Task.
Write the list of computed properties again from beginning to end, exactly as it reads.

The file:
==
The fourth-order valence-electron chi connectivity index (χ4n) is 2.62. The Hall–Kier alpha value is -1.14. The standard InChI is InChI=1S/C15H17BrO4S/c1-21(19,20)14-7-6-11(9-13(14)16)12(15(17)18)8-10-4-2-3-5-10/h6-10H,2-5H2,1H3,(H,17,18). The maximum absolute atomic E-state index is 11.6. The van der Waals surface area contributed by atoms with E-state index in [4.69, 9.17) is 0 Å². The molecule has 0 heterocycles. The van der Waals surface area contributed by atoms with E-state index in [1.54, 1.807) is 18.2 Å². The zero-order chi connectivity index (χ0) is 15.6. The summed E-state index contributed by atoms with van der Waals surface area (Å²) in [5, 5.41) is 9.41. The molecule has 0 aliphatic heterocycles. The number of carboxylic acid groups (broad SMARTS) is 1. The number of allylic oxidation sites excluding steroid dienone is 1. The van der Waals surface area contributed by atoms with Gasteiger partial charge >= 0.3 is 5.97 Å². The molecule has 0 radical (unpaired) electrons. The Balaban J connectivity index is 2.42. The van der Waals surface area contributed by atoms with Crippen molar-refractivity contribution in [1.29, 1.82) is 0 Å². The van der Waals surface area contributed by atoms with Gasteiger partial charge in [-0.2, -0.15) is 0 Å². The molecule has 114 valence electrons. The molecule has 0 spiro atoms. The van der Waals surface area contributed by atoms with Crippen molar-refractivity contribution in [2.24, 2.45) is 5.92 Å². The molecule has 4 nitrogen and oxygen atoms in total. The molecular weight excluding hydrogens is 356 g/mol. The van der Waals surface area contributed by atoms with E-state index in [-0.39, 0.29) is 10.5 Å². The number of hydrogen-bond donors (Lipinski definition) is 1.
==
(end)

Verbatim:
The fourth-order valence-electron chi connectivity index (χ4n) is 2.62. The Hall–Kier alpha value is -1.14. The standard InChI is InChI=1S/C15H17BrO4S/c1-21(19,20)14-7-6-11(9-13(14)16)12(15(17)18)8-10-4-2-3-5-10/h6-10H,2-5H2,1H3,(H,17,18). The maximum absolute atomic E-state index is 11.6. The van der Waals surface area contributed by atoms with E-state index in [4.69, 9.17) is 0 Å². The molecule has 0 heterocycles. The van der Waals surface area contributed by atoms with E-state index in [1.54, 1.807) is 18.2 Å². The zero-order chi connectivity index (χ0) is 15.6. The summed E-state index contributed by atoms with van der Waals surface area (Å²) in [5, 5.41) is 9.41. The molecule has 0 aliphatic heterocycles. The number of carboxylic acid groups (broad SMARTS) is 1. The number of allylic oxidation sites excluding steroid dienone is 1. The van der Waals surface area contributed by atoms with Gasteiger partial charge >= 0.3 is 5.97 Å². The molecule has 0 radical (unpaired) electrons. The Balaban J connectivity index is 2.42. The van der Waals surface area contributed by atoms with Crippen molar-refractivity contribution in [1.29, 1.82) is 0 Å². The van der Waals surface area contributed by atoms with Gasteiger partial charge in [-0.2, -0.15) is 0 Å². The molecule has 114 valence electrons. The molecule has 0 spiro atoms. The van der Waals surface area contributed by atoms with Crippen molar-refractivity contribution in [2.24, 2.45) is 5.92 Å². The molecule has 4 nitrogen and oxygen atoms in total. The molecular weight excluding hydrogens is 356 g/mol. The van der Waals surface area contributed by atoms with E-state index in [-0.39, 0.29) is 10.5 Å². The number of hydrogen-bond donors (Lipinski definition) is 1.